Jonathan Yarbeck was stuffing handfuls of wood chips in among the logs that he'd piled in the brick fireplace, getting ready to light a fire. He stood up, dusting his hands together, as his wife introduced Vince. “. . . John Parker of the FBI.”

“FBI?” Yarbeck said, raising his eyebrows inquiringly.

“Mr. Yarbeck,” Vince said, “if there are other members of the family at home, I'd also like to speak with them now, so I don't have to repeat myself.”

Shaking his head, Yarbeck said, “There's just Liz and me. Kids are away at college. What's this all about?”

Vince drew the silencer-equipped pistol from inside his suit jacket and shot Jonathan Yarbeck in the chest. The attorney was flung backward against the mantel, where he hung for a moment as if nailed in place, then fell atop the brass fireplace tools.


Elisabeth Yarbeck was briefly frozen by astonishment and horror. Vince quickly moved on her. He grabbed her left arm and twisted it up behind her

back, hard. When she cried out in pain, he put the pistol against the side of her head and said, “Be quiet, or I'll blow your fuckin' brains out.”

He forced her to accompany him across the room to her husband's body. Jonathan Yarbeck was face-down on top of a small brass coal shovel and a brass-handled poker. He was dead. But Vince did not want to take chances. He shot Yarbeck twice in the back of the head at close range.

A strange, thin, catlike sound escaped Liz Yarbeck-then she began to sob.

Because of the distance and the smoky tint on the glass, Vince did not believe even the neighbors could see through the big windows, but he wanted to deal with the woman in a more private place. He forced her into the hall and headed deeper into the house, looking in doors as they went until he found the master bedroom. There, he gave her a hard shove, and she sprawled on the floor.

“Stay put,” he said.

He switched on the bedside lamps. He went to the big sliding-glass doors that opened onto the patio and began to close the drapes.

The moment his back was turned, the woman scrambled to her feet and ran toward the hall door.

He caught her, slammed her up against the wall, drove a fist into her stomach, knocking the wind out of her, then threw her to the floor again. Lifting her head by a handful of hair, he forced her to look him in the eyes. “Listen, lady, I'm not going to shoot you. I came here to get your husband. Just your husband. But if you try to slip away from me before I'm ready to let you go, I'll have to waste you, too. Understand?”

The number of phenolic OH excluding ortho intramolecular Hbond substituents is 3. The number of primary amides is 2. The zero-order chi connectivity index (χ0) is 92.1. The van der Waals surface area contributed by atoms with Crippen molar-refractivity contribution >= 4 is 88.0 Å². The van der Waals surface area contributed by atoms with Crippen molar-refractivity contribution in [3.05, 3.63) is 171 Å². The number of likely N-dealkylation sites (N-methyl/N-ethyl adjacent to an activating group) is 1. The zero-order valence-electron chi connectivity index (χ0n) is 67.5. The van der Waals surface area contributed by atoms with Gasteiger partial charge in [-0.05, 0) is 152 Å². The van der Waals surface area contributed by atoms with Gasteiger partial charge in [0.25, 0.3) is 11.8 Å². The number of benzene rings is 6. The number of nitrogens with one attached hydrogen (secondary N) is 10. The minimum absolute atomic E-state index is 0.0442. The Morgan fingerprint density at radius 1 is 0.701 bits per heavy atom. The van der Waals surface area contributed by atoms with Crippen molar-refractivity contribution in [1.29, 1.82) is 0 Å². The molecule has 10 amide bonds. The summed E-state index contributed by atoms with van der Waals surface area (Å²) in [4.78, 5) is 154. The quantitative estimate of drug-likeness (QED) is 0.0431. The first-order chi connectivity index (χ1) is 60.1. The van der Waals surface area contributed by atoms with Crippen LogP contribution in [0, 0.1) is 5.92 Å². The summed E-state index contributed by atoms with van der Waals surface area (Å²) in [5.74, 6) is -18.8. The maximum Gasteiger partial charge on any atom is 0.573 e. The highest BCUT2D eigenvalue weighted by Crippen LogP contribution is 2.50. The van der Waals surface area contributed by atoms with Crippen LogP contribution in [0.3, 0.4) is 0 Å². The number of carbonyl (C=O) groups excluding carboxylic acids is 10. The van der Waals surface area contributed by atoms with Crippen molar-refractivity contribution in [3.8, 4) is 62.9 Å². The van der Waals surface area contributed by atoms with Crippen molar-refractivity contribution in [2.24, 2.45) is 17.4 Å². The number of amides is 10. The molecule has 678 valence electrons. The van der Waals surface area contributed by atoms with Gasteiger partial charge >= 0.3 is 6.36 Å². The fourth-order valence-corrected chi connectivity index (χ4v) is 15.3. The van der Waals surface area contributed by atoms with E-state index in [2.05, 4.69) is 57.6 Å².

He was lying, of course. She was the one he was being paid to hit, and the husband had to be removed simply because he was there. However, it was true that Vince was not going to shoot her. He wanted her to be cooperative until he could tie her up and deal with her at a more leisurely pace. The two shootings had been satisfying, but he wanted to draw this one out, kill her more slowly. Sometimes, death could be savored like good food, fine wine, and glorious sunsets.

Gasping for breath, sobbing, she said, “Who are you?”

“None of your business.”

“What do you want?”

“Just shut up, cooperate, and you'll get out of this alive.”

She was reduced to urgent prayer, running the words together and sometimes punctuating them with small desperate wordless sounds.

Vince finished closing the drapes.

He tore the phone out of the wall and pitched it across the room.

Taking the woman by the arm again, he pulled her to her feet and dragged her into the bathroom. He searched through drawers until he found first-aid Supplies; the adhesive tape was just what he needed.

In the bedroom once more, he made her lie on her back on the bed. He Used the tape to bind her ankles together and to secure her wrists in front of

her. From a bureau drawer, he got a pair of her flimsy panties, which he wadded up and stuffed into her mouth. He sealed her mouth shut with a final strip of tape.

She was shaking violently, blinking through tears and sweat.

He left the bedroom, went to the living room, and knelt beside Jonathan

Yarbeck's corpse, with which he had unfinished business. He turned it over.

One of the bullets that had entered the back of Yarbeck's head had punched

out through his throat, just under his chin. His open mouth was full of blood.

One eye was rolled back in his skull, so only the white showed.

Vince looked into the other eye. “Thank you,” he said sincerely, reverently. “Thank you, Mr. Yarbeck.”

He closed both eyelids. He kissed them.

“Thank you.”

He kissed the dead man's forehead.

“Thank you for what you've given me.”

Then he went into the garage, where he searched through cabinets until he found some tools. He selected a hammer with a comfortable rubberized handle and a polished steel head.

When he returned to the quiet bedroom and put the hammer on the mattress beside the bound woman, her eyes widened almost comically.

She began to twist and squirm, tried to wrench her hands loose of the looped adhesive tape, to no avail.